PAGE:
U.S. Government Hits HIV Drug Manufacturer With Patent Complaint
The Department of Health and Human Services says Gilead Sciences is profiting off HIV prevention drugs patented by the U.S. government.
The Trump administration is suing drugmaker Gilead Sciences for patent infringement over its HIV prevention drugs.
Gilead Sciences manufactures Truvada and Descovy, two pre-exposure prophylaxis drugs, also known as PrEP. The Department of Health and Human Services is accusing the company of profiting billions of dollars off the HIV prevention drugs when the patents are actually owned by the government.
According to HHS, Gilead Sciences "repeatedly refused" to obtain licenses for use of those patents.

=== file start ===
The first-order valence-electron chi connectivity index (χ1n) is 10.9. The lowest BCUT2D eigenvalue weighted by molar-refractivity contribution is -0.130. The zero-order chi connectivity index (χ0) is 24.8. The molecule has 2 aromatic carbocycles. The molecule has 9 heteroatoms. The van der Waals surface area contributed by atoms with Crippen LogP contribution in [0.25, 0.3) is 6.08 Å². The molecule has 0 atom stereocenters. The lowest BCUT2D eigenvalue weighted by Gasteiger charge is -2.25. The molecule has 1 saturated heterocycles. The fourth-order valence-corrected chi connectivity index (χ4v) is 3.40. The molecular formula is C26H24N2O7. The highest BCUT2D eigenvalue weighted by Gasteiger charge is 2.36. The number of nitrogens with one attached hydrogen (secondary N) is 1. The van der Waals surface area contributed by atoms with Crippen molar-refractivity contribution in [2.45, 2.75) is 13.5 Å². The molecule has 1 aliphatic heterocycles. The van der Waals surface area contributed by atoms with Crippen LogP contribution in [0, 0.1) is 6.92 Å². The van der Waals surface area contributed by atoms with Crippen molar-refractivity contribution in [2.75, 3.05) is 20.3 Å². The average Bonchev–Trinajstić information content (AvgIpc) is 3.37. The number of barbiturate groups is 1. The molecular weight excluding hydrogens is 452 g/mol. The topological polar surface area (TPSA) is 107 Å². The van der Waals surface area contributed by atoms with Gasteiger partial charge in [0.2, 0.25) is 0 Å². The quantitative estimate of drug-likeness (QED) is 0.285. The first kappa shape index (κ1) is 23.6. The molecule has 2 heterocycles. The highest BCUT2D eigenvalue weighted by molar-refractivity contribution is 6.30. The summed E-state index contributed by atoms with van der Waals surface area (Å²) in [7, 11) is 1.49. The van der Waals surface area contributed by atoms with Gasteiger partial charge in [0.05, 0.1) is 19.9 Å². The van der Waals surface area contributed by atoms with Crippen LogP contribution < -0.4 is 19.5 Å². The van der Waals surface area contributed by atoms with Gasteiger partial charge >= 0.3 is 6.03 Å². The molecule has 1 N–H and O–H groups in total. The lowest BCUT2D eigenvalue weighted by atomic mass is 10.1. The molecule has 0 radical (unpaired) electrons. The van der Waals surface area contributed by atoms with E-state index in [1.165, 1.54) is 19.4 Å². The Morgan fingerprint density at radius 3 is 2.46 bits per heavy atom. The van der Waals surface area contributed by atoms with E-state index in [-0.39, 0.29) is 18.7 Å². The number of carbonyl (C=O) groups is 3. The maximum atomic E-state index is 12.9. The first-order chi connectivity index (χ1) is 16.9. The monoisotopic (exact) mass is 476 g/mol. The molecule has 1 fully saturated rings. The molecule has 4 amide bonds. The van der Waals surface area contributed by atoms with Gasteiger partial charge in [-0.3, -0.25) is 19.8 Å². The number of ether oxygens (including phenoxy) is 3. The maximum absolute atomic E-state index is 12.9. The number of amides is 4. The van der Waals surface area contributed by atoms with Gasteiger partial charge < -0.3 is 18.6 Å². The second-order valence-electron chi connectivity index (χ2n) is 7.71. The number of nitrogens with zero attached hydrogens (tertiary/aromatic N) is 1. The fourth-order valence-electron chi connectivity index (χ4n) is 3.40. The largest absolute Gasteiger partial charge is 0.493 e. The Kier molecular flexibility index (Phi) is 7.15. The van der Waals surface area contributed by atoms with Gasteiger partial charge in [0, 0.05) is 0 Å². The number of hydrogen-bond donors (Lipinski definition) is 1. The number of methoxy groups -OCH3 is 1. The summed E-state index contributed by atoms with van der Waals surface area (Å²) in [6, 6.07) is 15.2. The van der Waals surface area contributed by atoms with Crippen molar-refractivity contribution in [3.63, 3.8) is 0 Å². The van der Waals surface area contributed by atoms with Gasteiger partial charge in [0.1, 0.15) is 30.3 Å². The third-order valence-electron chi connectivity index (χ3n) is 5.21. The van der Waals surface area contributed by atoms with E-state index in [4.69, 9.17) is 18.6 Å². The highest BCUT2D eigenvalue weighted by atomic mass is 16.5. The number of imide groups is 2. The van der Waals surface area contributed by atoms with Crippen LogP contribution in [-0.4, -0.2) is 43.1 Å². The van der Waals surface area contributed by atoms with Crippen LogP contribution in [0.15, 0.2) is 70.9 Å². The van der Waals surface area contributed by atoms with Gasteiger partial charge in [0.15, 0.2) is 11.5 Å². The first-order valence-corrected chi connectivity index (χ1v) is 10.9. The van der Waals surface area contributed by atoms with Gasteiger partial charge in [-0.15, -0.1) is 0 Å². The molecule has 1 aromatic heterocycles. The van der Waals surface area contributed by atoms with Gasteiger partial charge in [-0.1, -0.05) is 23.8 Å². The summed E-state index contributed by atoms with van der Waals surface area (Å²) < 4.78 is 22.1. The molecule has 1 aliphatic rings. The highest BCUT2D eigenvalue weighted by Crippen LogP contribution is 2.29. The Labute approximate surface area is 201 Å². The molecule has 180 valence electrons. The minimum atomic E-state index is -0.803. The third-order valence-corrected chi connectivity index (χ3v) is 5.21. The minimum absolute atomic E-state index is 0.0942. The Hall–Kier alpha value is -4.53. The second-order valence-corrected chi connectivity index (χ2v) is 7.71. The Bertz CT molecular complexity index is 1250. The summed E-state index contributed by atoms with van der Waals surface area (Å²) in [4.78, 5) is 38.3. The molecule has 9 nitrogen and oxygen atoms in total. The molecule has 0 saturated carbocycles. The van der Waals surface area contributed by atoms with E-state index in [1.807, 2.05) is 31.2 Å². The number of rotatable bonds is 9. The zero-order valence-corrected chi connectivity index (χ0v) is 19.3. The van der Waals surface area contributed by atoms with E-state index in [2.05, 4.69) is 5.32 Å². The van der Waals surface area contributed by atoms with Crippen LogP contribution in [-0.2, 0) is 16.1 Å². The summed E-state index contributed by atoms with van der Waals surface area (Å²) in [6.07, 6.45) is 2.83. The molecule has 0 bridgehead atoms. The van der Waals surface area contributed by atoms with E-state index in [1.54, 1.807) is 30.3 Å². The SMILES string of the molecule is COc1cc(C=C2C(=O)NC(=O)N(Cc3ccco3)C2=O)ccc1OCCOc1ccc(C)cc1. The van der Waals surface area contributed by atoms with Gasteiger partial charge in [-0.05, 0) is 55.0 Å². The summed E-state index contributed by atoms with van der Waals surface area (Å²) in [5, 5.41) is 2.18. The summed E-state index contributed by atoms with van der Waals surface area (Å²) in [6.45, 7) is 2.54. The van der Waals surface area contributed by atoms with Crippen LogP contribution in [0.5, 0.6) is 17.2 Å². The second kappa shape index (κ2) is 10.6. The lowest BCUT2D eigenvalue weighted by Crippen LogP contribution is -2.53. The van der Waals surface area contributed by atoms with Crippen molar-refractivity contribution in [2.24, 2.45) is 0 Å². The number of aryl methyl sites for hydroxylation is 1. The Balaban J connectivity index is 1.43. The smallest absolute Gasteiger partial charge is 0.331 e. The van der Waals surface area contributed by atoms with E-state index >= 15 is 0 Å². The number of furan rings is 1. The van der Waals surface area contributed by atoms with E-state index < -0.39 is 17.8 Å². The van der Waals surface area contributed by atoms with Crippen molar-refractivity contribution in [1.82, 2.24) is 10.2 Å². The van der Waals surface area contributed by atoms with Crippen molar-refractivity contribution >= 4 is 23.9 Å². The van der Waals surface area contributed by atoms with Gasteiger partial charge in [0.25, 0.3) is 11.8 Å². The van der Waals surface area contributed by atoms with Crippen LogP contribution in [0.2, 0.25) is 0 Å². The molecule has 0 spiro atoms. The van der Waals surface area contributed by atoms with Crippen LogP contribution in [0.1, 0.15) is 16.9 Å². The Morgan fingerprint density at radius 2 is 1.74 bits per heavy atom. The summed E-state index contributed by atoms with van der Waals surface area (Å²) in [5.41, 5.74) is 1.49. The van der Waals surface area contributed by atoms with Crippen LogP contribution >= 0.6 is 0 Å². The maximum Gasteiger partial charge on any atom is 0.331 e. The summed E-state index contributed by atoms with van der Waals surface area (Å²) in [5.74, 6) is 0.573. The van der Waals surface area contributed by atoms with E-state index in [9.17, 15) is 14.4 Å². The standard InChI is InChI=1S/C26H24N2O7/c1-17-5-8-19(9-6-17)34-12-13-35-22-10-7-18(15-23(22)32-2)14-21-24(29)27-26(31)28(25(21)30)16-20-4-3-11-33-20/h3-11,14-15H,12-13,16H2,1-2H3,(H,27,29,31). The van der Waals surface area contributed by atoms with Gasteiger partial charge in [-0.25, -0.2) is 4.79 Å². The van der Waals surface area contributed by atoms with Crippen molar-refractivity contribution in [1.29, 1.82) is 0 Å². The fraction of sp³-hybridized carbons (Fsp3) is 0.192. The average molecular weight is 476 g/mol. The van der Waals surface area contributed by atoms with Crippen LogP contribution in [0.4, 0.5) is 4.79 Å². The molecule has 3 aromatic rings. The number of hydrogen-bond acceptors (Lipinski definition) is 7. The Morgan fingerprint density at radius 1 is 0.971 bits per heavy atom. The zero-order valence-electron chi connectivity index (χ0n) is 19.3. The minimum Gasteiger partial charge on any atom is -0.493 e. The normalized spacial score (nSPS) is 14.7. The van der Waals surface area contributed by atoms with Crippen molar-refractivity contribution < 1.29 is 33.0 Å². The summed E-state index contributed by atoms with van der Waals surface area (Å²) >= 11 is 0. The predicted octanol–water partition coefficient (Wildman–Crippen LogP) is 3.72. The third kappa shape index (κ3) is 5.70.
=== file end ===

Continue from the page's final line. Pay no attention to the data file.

In a statement, HHS Secretary Alex Azar said while the department "recognizes Gilead's role" in selling the drugs to patients, it "must respect the U.S. patent system, the groundbreaking work by CDC researchers, and the substantial taxpayer contributions to the development of these drugs."
Gilead has previously faced criticism over the steep price of the drugs — around $20,000 a year.
Multiple media outlets say Gilead did not respond to requests for comment on the lawsuit. But in August, Gilead said it submitted petitions to the U.S. Patent and Trademark Office requesting a review of the patents granted to HHS, arguing that the patents for PrEP were "not valid."
An estimated 1.1 million people in the U.S. had HIV at the end of 2016, the most recent year for which this information is available.
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